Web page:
When I was young and we lived in Albuquerque, dinner was a great time in my family.  We talked about school and our friends and enjoyed one another. We had a large, circular lazy-Susan in the middle of the table that spun constantly as all of us shared its contents.  We ate at a restaurant regularly and were required to behave like ladies and gentlemen.  As my parent’s marriage disintegrated and my father became more discontented, dinner at our house more resembled a war zone.  He would pick someone each night to be the recipient of a hateful verbal assault.  It was a bit like Russian Roulette waiting to see who would be that night’s target.  Eventually, we stopped eating together.  My parents would serve themselves and eat in front of the TV while the kids would have a free-for-all at the table.  I remember the first time Butch came to dinner.  He was wearing slacks and a tie.  He assumed that just because we lived in a nice neighborhood we were civilized.  After my parents (who didn’t bother to eat with us even though I had a guest) got their food and left the table, the bedlam ensued.  Butch just sat there staring at us.  One of my brothers finally told him that if he wanted anything to eat he had better get some before it was gone.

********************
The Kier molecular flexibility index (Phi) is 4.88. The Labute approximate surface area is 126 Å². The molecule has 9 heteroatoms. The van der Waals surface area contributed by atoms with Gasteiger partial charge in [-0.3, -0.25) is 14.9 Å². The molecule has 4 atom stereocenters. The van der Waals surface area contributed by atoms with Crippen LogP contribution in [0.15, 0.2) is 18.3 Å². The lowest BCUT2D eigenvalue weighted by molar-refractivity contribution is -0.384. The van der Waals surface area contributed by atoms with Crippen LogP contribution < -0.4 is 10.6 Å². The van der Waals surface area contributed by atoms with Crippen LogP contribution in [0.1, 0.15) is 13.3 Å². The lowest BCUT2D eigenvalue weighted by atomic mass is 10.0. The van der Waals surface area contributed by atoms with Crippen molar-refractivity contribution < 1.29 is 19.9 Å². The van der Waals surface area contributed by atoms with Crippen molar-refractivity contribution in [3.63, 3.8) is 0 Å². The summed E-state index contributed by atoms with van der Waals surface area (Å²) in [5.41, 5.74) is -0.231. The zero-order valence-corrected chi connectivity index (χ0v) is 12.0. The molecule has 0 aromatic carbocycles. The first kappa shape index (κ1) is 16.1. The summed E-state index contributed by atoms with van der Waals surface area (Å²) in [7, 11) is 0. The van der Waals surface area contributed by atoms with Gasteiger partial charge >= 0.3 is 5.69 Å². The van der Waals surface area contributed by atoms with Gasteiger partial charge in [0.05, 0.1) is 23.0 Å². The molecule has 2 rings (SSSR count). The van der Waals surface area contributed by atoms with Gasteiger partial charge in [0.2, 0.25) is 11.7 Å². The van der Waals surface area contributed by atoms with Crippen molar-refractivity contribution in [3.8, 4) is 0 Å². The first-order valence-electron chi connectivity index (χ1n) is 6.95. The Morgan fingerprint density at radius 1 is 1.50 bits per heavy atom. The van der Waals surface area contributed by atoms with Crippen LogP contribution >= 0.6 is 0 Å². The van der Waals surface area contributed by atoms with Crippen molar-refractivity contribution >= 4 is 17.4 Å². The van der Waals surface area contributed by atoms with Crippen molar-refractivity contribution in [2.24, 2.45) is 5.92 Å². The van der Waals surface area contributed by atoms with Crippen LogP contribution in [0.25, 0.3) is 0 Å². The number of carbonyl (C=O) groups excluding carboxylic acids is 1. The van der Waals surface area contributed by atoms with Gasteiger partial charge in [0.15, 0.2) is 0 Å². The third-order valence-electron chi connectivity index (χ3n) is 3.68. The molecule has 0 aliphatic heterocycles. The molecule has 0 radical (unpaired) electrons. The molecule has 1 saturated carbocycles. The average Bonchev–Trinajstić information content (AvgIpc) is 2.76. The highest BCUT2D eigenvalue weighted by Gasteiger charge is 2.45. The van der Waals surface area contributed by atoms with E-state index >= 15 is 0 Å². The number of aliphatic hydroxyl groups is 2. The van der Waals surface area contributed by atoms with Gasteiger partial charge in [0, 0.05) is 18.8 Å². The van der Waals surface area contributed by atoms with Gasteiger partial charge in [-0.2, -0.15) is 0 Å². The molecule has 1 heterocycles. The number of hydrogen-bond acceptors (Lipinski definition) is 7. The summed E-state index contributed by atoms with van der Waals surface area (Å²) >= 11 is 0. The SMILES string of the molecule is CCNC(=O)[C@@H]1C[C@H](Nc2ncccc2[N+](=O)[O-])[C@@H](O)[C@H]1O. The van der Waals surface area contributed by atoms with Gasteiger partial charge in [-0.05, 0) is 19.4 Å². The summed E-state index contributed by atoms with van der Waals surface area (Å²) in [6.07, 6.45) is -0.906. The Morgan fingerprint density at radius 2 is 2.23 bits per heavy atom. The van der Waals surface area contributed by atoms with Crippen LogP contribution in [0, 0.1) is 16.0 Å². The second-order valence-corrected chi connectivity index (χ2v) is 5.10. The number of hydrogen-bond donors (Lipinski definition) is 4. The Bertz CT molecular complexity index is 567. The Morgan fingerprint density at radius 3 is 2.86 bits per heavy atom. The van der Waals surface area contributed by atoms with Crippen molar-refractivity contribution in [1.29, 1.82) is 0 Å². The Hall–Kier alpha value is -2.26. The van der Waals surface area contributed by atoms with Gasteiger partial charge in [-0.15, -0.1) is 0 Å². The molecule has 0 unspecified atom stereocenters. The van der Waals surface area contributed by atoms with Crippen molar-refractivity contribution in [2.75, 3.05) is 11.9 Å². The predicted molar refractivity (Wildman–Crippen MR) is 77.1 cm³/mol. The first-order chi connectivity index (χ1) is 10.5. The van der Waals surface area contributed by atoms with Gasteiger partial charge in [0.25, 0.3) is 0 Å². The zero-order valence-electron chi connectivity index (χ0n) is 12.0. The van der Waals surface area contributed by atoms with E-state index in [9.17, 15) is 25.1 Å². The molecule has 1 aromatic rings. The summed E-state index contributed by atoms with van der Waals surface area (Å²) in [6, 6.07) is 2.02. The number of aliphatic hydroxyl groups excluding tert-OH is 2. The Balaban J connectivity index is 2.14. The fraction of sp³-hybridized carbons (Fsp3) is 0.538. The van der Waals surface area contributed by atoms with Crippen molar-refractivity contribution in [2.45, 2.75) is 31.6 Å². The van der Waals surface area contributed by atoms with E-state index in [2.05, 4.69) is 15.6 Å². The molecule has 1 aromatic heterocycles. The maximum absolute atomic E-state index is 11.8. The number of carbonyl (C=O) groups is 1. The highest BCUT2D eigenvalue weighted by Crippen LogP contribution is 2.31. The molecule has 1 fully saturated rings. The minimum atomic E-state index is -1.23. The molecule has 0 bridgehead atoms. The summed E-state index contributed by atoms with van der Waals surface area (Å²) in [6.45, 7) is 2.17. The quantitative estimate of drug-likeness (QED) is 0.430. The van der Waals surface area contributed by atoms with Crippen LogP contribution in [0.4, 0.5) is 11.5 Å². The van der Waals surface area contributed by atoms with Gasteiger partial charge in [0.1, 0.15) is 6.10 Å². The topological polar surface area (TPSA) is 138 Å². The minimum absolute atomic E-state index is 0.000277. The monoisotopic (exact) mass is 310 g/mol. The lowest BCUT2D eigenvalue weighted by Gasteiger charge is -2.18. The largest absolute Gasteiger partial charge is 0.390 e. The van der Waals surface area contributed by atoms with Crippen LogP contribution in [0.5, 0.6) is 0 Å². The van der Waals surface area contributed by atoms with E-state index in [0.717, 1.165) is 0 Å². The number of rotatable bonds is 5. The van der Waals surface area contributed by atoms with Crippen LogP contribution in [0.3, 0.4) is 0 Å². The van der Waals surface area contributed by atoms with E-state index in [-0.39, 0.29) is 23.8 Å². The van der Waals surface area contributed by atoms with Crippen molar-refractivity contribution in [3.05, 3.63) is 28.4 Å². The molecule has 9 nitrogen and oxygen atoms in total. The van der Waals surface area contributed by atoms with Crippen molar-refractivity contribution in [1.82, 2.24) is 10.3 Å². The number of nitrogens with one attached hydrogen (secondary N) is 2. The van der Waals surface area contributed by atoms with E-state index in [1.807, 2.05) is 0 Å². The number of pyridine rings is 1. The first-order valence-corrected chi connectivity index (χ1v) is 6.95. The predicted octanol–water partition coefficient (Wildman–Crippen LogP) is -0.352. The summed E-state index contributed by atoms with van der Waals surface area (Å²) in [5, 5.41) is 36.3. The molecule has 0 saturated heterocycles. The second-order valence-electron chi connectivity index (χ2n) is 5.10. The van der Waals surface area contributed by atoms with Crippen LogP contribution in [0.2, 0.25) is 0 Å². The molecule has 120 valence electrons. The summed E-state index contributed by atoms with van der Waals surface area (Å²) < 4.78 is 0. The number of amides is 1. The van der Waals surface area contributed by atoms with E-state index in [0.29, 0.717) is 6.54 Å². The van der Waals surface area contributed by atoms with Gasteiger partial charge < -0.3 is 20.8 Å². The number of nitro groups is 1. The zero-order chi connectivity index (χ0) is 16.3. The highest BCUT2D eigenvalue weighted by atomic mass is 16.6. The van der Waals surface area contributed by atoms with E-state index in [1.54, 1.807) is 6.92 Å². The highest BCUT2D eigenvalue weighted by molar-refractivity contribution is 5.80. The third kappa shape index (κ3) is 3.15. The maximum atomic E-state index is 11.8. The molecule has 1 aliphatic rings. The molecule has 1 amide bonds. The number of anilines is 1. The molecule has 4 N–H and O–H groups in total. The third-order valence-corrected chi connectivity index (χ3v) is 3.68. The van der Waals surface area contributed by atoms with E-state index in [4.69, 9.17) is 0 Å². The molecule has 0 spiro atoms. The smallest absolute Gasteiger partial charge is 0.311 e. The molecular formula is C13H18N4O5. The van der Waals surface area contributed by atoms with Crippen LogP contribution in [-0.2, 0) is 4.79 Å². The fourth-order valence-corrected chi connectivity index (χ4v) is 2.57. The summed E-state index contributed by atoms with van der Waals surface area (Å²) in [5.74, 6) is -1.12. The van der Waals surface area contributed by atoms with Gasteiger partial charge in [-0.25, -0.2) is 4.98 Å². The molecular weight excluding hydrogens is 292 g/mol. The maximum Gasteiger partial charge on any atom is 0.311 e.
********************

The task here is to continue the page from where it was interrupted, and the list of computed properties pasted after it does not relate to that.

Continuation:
When we were still in high school, he was unloading trucks a couple of days per week.  He was slated to graduate early but stuck around after we started dating to graduate in June with me.  It didn’t really matter if he missed a couple days of his all-electives last semester.  It seemed very romantic to have him come by for breakfast at 2 in the morning.  I would make his lunch too.  This consisted of dumping a loaf of bread out on the counter, putting jelly on half and peanut butter on the other half and sticking it all back in the bread bag.  He would eat all that during the day plus four oranges and an entire package of Oreos.  And he never gained an ounce.  After we were married, we tried to have dinner at the table together every night we could. Manners were required, but not silence.  Sports and jobs interrupted that schedule over the years, but it was still our goal that our family would dine together.  We had breakfast in bed for birthdays, Mother’s Day and Father’s Day.  I looked forward to cooking a yummy breakfast on weekends when we were both off or had late starts. For months after he died, I lived on protein bars and shakes and pre-packaged salads.  If I had something hot, it was leftovers someone sent home with me.  My daughter-in-law was especially worried that I would not eat so they invited me over all the time and sent me home with food.  I have yet to eat at the table unless I have guests.